Kolchin Seminar in Differential Algebra

Spring 2019

All talks take place at 10:15-11:30 am in Room 5382 unless something else is specified.
The seminar activities are partially supported by the National Science Foundation.
Talks of the Fall 2018 semester are available here.
Talks of the Spring 2018 semester are available here.
For earlier seminars, see the old webpage.

Past talks

February 15, Jason Bell, University of Waterloo
Invariant hypersurfaces and ideals invariant under an endomorphism or a derivation

We prove a general geometric theorem, which in the affine case can be phrased as follows: Suppose that \(k\) is a field of characteristic zero and \(R\) and \(S\) are finitely generated commutative \(k\)-algebras, with \(R\) an integral domain, and \(f,g: R\to S\) are injective \(k\)-algebra homomorphisms with the property that \(f(R)\) and \(g(R)\) do not contain zero divisors of \(S\) other than zero. Then if the set of (pure) height one radical ideals \(I\) of \(R\) such that the radical of \(f(I)S\) is equal to the radical of \(g(I)S\) is infinite then there is some \(h\) in the field of fractions of \(R\) that is not in \(k\) such that \(f(h)=g(h)\), where we extend \(f,g\) to the fraction field of \(R\) in the natural way using the fact that \(f(R)\) and \(g(R)\) do not contain zero divisors other than zero. We show that this has numerous, somewhat unexpected applications, including recovering work of Cantat on rational dynamics and work of Jouanolou and Hrushovski on \(\delta\)-invariant ideals of a ring \(A\), where \(\delta\) is a derivation of \(A\).

February 15, Harm Derksen, University of Michigan
Singular Values of Tensors

Special time: 2-3pm
This is a joint talk with the Courant/CUNY symbolic-numeric seminar
Tensor decompositions have many applications, including chemometrics and algebraic complexity theory. Various notions, such as the rank and the nuclear norm of a matrix, have been generalized to tensors. In this talk I will present a new generalization of the singular value decomposition to tensors that shares many of the properties of the singular value decomposition of a matrix.

February 22, Malabika Pramanik, University of British Columbia
Analysis and geometry of sparse sets

Special time: 2-3pm
Pattern identification in sets has long been a focal point of interest in analysis, geometry, combinatorics and number theory. No doubt the source of inspiration lies in the deceptively simple statements and the visual appeal of these problems. For example, when does a given set contain a copy of your favourite pattern (say specially arranged points on a line or a spiral, the vertices of a polyhedron or solutions of a functional equation)? Does the answer depend on how thin the set is in some quantifiable sense?
Here is another problem. Curves and surfaces form a class of thin sets in Euclidean space that is rich in analytic and geometric structure. They form the central core in many problems in harmonic and complex analysis (such as restriction phenomena and integral transforms) and play an important role in the study of partial differential equations with a geometric flavour. How well do properties of surfaces and submanifolds carry over to the setting of an arbitrary sparse set with no differential-geometric structure?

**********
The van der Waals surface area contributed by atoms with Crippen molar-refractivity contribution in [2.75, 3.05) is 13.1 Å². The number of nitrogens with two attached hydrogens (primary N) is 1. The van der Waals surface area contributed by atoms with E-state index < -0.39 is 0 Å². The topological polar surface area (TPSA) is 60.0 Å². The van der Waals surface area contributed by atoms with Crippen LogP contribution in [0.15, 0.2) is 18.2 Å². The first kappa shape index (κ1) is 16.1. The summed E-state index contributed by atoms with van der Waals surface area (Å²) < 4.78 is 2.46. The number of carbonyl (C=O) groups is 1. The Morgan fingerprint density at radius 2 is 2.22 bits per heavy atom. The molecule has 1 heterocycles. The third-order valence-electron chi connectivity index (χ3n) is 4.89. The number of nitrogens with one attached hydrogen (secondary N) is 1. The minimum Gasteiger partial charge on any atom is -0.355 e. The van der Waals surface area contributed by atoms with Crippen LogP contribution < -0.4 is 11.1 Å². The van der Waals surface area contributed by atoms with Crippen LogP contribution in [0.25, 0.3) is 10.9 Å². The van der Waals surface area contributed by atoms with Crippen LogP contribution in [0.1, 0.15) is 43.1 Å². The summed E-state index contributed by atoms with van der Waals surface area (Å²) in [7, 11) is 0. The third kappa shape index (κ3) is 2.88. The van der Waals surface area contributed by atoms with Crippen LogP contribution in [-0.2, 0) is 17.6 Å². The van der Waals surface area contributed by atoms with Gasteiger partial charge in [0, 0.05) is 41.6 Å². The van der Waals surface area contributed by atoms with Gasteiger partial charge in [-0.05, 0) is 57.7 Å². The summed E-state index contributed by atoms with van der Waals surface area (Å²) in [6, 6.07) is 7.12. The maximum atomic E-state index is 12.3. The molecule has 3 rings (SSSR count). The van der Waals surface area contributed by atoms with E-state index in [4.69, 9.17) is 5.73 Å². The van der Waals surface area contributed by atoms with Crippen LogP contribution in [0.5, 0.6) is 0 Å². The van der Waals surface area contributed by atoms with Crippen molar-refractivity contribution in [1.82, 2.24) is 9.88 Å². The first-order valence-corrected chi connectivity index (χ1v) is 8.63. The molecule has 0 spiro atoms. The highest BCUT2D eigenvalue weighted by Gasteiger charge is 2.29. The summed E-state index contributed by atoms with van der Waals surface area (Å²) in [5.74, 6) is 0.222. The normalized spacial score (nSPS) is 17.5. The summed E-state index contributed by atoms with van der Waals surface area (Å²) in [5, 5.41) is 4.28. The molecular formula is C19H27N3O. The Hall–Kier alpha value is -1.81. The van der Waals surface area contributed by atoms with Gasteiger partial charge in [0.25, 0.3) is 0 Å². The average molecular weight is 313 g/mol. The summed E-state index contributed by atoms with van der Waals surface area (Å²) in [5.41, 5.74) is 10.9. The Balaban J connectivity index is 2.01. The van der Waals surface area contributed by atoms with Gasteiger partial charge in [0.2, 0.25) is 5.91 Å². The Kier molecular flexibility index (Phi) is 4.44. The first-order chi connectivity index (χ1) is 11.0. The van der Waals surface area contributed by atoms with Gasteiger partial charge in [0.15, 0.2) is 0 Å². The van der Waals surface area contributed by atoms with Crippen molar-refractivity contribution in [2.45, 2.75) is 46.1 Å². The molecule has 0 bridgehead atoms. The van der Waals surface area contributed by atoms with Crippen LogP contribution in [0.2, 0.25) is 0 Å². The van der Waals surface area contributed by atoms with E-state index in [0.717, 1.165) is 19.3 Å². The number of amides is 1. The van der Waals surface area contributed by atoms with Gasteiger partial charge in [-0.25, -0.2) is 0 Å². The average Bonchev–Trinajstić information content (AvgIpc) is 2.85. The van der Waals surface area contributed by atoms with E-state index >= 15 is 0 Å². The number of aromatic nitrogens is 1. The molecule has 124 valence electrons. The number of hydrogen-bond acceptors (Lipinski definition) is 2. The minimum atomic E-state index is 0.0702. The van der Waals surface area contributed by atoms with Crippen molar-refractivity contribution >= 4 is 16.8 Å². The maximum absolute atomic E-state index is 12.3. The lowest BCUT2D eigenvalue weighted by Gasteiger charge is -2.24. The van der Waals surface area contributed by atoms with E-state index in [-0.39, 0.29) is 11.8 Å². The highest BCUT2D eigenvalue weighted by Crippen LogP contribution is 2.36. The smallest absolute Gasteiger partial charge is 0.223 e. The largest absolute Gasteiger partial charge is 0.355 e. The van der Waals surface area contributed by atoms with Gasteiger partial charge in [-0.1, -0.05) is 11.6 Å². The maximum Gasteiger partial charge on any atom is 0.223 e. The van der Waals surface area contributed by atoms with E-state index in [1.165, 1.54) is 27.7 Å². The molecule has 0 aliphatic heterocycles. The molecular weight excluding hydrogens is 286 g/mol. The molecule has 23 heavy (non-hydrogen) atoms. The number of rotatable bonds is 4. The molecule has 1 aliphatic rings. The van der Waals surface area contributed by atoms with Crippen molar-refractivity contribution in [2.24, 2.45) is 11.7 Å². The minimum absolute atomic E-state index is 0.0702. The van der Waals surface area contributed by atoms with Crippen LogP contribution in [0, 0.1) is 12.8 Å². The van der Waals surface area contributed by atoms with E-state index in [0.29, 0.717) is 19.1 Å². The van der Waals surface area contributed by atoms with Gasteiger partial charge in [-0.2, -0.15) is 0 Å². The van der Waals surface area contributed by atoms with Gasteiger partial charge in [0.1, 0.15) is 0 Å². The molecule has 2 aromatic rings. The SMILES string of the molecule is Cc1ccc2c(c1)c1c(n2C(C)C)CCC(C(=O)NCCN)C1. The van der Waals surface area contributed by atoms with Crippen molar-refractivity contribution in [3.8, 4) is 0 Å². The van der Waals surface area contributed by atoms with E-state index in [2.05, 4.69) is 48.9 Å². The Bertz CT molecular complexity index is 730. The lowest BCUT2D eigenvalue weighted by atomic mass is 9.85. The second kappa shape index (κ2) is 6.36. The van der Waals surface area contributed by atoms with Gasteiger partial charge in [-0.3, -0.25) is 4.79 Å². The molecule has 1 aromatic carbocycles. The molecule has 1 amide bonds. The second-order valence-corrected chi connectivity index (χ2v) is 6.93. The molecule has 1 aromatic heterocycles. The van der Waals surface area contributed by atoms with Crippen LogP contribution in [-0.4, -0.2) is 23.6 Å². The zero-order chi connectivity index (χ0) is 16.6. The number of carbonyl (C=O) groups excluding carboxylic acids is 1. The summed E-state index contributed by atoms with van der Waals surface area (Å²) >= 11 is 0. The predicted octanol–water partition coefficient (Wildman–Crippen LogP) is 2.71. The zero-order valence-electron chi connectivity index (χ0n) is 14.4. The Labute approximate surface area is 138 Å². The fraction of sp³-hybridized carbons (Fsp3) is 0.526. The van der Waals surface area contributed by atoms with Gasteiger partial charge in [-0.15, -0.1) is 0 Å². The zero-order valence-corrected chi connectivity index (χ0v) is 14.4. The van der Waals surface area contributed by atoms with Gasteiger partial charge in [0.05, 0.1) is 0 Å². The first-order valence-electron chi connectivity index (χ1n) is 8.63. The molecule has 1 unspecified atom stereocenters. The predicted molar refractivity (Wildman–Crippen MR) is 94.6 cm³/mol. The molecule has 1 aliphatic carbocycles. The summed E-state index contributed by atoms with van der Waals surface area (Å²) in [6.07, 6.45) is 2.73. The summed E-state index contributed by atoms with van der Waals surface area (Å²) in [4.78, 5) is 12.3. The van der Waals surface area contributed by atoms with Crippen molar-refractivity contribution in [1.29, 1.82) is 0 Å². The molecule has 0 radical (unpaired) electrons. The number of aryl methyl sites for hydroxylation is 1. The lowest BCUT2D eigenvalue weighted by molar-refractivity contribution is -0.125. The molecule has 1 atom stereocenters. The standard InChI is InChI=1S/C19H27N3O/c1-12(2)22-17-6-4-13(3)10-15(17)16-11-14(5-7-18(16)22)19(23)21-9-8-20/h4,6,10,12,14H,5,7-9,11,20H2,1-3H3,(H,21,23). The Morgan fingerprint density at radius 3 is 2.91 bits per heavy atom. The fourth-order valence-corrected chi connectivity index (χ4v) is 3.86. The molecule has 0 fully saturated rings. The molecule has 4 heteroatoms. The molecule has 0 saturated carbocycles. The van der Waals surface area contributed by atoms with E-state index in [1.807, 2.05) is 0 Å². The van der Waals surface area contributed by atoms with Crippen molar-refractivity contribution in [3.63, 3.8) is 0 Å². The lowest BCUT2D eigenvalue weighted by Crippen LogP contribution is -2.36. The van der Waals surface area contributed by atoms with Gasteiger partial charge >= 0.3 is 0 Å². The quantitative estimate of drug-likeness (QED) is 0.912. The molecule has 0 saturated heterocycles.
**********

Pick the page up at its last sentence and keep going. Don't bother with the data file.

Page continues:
Problems of this flavour fall under the category of geometric measure theory. Under varying interpretations of size, they have been vigorously pursued both in the discrete and continuous setting, often with spectacular results that run contrary to intuition. Yet many deceptively simple questions remain open. I will survey the literature in this area, emphasizing some of the landmark results that focus on different aspects of the problem.

March 1, Carlos Arreche, University of Texas at Dallas
Differential transcendence of elliptic hypergeometric functions through Galois theory

Elliptic hypergeometric functions arose roughly 10 years ago as a generalization of classical hypergeometric functions and q-hypergeometric functions. These special functions enjoy remarkable symmetry properties, like their more classical counterparts, and find applications in mathematical physics. After interpreting one of these symmetries as a linear difference equation over an elliptic curve, we apply the differential Galois theory of difference equations to show that these functions are always differentially transcendental for “generic” values of the parameters. This is joint work with Thomas Dreyfus and Julien Roques.

Workshop on Model Theory, Differential/Difference Algebra, and Applications, CUNY/Courant, March 11-16

March 11, 2:30-3:30pm, Joel (Ronnie) Nagloo, City University of New York
The generic Schwarz triangle equations

Location: room 3207, CUNY Graduate Center
In this talk, I will focus on the ODEs satisfied by the Schwarz triangle functions. These are the conformal mappings from the circular triangles (in \(\mathbb{C}\)) onto the complex unit disk. I will explain how, building on my recent work joint with Casale and Freitag on the genus zero Fuchsian groups, one can give a full description of the structure of the set of solutions of a generic Schwarz triangle equation. More precisely, I will explain how one can show that the solution set is strongly minimal and also strictly disintegrated, i.e there are no algebraic relations between distinct solutions (including their derivatives).
+ discussions (2:00-2:30pm and 3:30-4:00pm)

March 12, 11:45am-12:45pm, Michael Wibmer, University of Notre Dame